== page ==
Thursday, May 27, 2010

The Future of the Web

Engrape Financier

Engrape Financier

In many ways HTML5 simplifies web pages, taking laborious tasks such as form validation away from web authoring and into the browser. The idea of making the browser do the work probably stems back to IE3, where Microsoft provided the first browser to build in CSS support. HTML5 introduces new tags for page structure and semantics of documents.

New markets in Typography are opening up with the implementation of "@font-face", meaning designers at last can transfer the visual appeal of print to the web thanks to advances in CSS and HTML5. Large JavaScript libraries such as MooTools and JQuery can be slimmed down as HTML5 transfers many common tasks directly into the browser. Client side storage, session storage and client side posting are set to change how we communicate on the web. Web applications such as video are embedded by HTML without the need of JavaScript. Sites will begin to move away from Flash to deliver their video and onto HTML5, especially when current codec concerns with Mozilla Firefox are resolved.
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New HTML5 API's, such as drag and drop, are reverse engineered from Microsoft, ensuring that they are supported from the start by IE. What developers of HTML5 such as Ian Hickson (Opera) have done is to view the modern web and say, "OK that's what people are trying to do, how can HTML5 support that".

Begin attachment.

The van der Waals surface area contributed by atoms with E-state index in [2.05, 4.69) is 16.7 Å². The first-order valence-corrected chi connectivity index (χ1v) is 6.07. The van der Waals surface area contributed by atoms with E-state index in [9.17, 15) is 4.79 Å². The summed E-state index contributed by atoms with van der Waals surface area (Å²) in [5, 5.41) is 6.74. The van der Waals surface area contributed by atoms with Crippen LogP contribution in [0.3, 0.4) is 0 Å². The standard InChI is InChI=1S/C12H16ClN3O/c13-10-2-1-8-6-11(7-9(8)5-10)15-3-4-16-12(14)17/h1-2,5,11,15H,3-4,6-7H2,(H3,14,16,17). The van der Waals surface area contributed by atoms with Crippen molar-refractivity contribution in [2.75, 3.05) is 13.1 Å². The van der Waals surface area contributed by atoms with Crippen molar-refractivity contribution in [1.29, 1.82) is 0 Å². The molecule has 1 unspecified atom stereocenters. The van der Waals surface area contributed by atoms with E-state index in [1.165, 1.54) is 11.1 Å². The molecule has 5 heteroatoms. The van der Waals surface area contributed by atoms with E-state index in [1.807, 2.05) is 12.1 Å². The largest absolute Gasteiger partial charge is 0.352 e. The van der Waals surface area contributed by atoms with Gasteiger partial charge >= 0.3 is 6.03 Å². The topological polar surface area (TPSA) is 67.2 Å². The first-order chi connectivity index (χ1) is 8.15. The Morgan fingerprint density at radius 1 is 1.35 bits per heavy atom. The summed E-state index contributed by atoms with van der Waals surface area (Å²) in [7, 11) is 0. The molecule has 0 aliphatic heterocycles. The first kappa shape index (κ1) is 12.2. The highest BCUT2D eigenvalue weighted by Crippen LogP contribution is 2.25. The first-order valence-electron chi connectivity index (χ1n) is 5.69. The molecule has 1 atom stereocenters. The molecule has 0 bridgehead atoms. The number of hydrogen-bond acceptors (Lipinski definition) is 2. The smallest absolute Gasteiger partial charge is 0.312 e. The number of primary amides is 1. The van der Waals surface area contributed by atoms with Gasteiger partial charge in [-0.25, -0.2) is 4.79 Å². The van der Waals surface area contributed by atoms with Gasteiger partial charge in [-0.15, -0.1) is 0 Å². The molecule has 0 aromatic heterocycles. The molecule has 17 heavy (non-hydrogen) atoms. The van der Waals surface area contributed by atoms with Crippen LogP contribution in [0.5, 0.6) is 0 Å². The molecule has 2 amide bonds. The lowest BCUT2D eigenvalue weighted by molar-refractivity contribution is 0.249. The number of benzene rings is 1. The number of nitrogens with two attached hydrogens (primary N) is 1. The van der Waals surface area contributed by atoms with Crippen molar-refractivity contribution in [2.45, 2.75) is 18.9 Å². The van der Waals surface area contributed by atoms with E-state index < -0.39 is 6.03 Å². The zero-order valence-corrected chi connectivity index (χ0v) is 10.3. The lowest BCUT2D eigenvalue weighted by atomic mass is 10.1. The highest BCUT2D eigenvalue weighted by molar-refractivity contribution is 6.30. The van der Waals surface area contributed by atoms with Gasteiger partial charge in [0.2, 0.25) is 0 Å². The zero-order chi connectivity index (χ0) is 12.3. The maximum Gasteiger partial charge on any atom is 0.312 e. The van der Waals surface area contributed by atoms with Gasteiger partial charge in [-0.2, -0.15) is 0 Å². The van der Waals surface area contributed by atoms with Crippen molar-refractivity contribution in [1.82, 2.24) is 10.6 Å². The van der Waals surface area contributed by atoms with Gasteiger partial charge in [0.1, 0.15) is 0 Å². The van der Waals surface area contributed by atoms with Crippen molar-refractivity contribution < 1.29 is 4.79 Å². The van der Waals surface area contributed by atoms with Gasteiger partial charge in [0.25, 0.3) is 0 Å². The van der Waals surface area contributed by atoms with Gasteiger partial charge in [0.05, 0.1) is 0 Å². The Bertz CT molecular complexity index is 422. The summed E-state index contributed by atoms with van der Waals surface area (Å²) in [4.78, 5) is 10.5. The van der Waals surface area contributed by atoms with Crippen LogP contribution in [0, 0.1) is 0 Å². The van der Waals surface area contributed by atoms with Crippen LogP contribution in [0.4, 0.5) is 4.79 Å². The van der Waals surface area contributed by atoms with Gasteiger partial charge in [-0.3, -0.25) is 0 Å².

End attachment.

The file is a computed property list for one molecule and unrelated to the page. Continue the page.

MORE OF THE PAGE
Unlike previous web standards based releases such as XHTML 1.1 and the never finished XHTML 2.0, HTML5 is backward compatible and is here to stay. With the involvement of people that have been critical of the W3C, HTML5 brings a standard based upgrade of HTML that is fully supported throughout the industry. HTML5 will genuinely future proof your site without the danger of your markup depreciating in a couple of years.

HTML5 timetable for completion is in 2022, which has left many webmasters confused as to its relevance now. However, any website can begin using the new specification immediately by simply changing the doc type to "", the lowest number of characters required to trigger standards mode in IE. Currently, only beta versions of browsers IE9, Chrome, Safari, Firefox and Opera support advanced HTML5 elements. However, typography "@font-face" is fully supported in current browsers.


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